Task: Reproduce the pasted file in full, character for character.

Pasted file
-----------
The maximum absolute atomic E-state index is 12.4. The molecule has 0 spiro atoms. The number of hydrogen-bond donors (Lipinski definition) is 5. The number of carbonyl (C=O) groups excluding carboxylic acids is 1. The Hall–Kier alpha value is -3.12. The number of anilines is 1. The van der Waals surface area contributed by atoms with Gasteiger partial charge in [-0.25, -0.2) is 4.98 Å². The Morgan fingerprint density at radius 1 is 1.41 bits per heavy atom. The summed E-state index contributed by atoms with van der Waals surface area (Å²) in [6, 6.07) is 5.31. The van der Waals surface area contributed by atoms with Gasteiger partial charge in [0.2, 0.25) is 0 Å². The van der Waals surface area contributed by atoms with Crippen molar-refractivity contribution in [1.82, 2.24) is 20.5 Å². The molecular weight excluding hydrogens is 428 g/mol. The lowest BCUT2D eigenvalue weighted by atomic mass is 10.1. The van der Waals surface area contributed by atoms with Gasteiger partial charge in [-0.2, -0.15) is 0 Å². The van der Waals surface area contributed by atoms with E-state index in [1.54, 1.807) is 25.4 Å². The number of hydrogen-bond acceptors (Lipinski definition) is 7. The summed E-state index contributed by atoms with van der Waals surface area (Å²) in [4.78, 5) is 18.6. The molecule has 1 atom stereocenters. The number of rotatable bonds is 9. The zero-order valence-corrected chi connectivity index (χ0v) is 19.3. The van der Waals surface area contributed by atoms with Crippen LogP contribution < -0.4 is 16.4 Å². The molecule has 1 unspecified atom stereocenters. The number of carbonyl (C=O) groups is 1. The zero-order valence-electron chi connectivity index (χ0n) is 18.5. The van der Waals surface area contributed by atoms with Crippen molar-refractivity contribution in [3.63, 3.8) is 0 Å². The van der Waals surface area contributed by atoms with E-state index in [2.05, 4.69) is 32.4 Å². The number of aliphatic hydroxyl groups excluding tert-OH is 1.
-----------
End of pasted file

The maximum absolute atomic E-state index is 12.4. The molecule has 0 spiro atoms. The number of hydrogen-bond donors (Lipinski definition) is 5. The number of carbonyl (C=O) groups excluding carboxylic acids is 1. The Hall–Kier alpha value is -3.12. The number of anilines is 1. The van der Waals surface area contributed by atoms with Gasteiger partial charge in [-0.25, -0.2) is 4.98 Å². The Morgan fingerprint density at radius 1 is 1.41 bits per heavy atom. The summed E-state index contributed by atoms with van der Waals surface area (Å²) in [6, 6.07) is 5.31. The van der Waals surface area contributed by atoms with Gasteiger partial charge in [0.2, 0.25) is 0 Å². The van der Waals surface area contributed by atoms with Crippen molar-refractivity contribution in [1.82, 2.24) is 20.5 Å². The molecular weight excluding hydrogens is 428 g/mol. The lowest BCUT2D eigenvalue weighted by atomic mass is 10.1. The van der Waals surface area contributed by atoms with Gasteiger partial charge in [-0.2, -0.15) is 0 Å². The van der Waals surface area contributed by atoms with E-state index in [1.54, 1.807) is 25.4 Å². The number of hydrogen-bond acceptors (Lipinski definition) is 7. The summed E-state index contributed by atoms with van der Waals surface area (Å²) in [4.78, 5) is 18.6. The molecule has 1 atom stereocenters. The number of rotatable bonds is 9. The zero-order valence-corrected chi connectivity index (χ0v) is 19.3. The van der Waals surface area contributed by atoms with Crippen LogP contribution < -0.4 is 16.4 Å². The molecule has 1 unspecified atom stereocenters. The number of carbonyl (C=O) groups is 1. The zero-order valence-electron chi connectivity index (χ0n) is 18.5. The van der Waals surface area contributed by atoms with Crippen molar-refractivity contribution in [3.63, 3.8) is 0 Å². The van der Waals surface area contributed by atoms with E-state index in [2.05, 4.69) is 32.4 Å². The number of aliphatic hydroxyl groups excluding tert-OH is 1.